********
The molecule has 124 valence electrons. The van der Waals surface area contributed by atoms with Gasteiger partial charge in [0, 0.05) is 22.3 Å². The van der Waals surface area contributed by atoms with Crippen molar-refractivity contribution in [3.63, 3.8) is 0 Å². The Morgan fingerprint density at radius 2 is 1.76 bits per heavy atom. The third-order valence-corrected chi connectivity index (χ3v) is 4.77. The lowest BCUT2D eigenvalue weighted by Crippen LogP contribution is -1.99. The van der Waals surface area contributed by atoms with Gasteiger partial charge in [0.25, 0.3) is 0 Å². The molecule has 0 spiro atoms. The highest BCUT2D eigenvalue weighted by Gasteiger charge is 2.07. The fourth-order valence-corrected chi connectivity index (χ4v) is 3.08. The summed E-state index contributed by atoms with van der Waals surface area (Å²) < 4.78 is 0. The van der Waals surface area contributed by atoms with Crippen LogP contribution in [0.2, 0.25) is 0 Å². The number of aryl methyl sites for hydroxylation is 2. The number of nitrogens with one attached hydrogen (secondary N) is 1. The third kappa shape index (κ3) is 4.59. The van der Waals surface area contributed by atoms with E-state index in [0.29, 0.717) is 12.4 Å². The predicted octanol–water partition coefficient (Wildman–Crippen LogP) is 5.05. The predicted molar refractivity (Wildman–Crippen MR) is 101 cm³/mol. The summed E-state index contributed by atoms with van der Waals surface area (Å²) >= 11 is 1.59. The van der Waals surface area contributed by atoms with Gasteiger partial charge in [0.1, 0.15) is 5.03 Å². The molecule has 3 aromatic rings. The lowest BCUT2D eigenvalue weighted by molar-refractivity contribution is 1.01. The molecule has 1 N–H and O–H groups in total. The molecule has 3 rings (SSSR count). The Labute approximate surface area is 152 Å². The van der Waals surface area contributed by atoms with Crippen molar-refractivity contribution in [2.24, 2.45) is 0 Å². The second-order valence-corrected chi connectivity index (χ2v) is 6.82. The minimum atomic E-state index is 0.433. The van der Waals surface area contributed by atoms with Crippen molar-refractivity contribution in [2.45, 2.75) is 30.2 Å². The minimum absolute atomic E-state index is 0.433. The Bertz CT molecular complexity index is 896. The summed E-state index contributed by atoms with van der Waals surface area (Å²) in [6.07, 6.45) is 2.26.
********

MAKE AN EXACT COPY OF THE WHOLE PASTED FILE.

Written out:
The molecule has 124 valence electrons. The van der Waals surface area contributed by atoms with Gasteiger partial charge in [0, 0.05) is 22.3 Å². The van der Waals surface area contributed by atoms with Crippen molar-refractivity contribution in [3.63, 3.8) is 0 Å². The Morgan fingerprint density at radius 2 is 1.76 bits per heavy atom. The third-order valence-corrected chi connectivity index (χ3v) is 4.77. The lowest BCUT2D eigenvalue weighted by Crippen LogP contribution is -1.99. The van der Waals surface area contributed by atoms with Gasteiger partial charge in [0.25, 0.3) is 0 Å². The molecule has 0 spiro atoms. The highest BCUT2D eigenvalue weighted by Gasteiger charge is 2.07. The fourth-order valence-corrected chi connectivity index (χ4v) is 3.08. The summed E-state index contributed by atoms with van der Waals surface area (Å²) < 4.78 is 0. The van der Waals surface area contributed by atoms with Crippen LogP contribution in [0.2, 0.25) is 0 Å². The number of aryl methyl sites for hydroxylation is 2. The number of nitrogens with one attached hydrogen (secondary N) is 1. The third kappa shape index (κ3) is 4.59. The van der Waals surface area contributed by atoms with E-state index in [0.29, 0.717) is 12.4 Å². The predicted octanol–water partition coefficient (Wildman–Crippen LogP) is 5.05. The predicted molar refractivity (Wildman–Crippen MR) is 101 cm³/mol. The summed E-state index contributed by atoms with van der Waals surface area (Å²) >= 11 is 1.59. The van der Waals surface area contributed by atoms with Gasteiger partial charge in [0.1, 0.15) is 5.03 Å². The molecule has 3 aromatic rings. The lowest BCUT2D eigenvalue weighted by molar-refractivity contribution is 1.01. The molecule has 1 N–H and O–H groups in total. The molecule has 3 rings (SSSR count). The Labute approximate surface area is 152 Å². The van der Waals surface area contributed by atoms with Crippen molar-refractivity contribution in [2.24, 2.45) is 0 Å². The second-order valence-corrected chi connectivity index (χ2v) is 6.82. The minimum atomic E-state index is 0.433. The van der Waals surface area contributed by atoms with Crippen molar-refractivity contribution in [2.45, 2.75) is 30.2 Å². The minimum absolute atomic E-state index is 0.433. The Bertz CT molecular complexity index is 896. The summed E-state index contributed by atoms with van der Waals surface area (Å²) in [6.07, 6.45) is 2.26.